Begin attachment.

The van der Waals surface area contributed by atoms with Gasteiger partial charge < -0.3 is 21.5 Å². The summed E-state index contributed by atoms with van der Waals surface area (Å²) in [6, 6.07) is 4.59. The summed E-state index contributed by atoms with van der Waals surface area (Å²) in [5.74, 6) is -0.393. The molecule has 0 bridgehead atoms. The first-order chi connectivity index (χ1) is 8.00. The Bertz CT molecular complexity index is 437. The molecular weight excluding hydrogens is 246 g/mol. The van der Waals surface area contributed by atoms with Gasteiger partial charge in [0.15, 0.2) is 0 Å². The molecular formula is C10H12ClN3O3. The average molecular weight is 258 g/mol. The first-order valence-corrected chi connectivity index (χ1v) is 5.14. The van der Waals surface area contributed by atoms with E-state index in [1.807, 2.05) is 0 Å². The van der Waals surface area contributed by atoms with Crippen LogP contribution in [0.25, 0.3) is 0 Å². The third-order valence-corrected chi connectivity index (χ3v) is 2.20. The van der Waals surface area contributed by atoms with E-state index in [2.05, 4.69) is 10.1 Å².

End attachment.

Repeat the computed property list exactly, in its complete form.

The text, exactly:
The van der Waals surface area contributed by atoms with Gasteiger partial charge < -0.3 is 21.5 Å². The summed E-state index contributed by atoms with van der Waals surface area (Å²) in [6, 6.07) is 4.59. The summed E-state index contributed by atoms with van der Waals surface area (Å²) in [5.74, 6) is -0.393. The molecule has 0 bridgehead atoms. The first-order chi connectivity index (χ1) is 8.00. The Bertz CT molecular complexity index is 437. The molecular weight excluding hydrogens is 246 g/mol. The van der Waals surface area contributed by atoms with Gasteiger partial charge in [0.15, 0.2) is 0 Å². The molecular formula is C10H12ClN3O3. The average molecular weight is 258 g/mol. The first-order valence-corrected chi connectivity index (χ1v) is 5.14. The van der Waals surface area contributed by atoms with E-state index in [1.807, 2.05) is 0 Å². The van der Waals surface area contributed by atoms with Crippen LogP contribution in [0.25, 0.3) is 0 Å². The third-order valence-corrected chi connectivity index (χ3v) is 2.20. The van der Waals surface area contributed by atoms with E-state index in [2.05, 4.69) is 10.1 Å².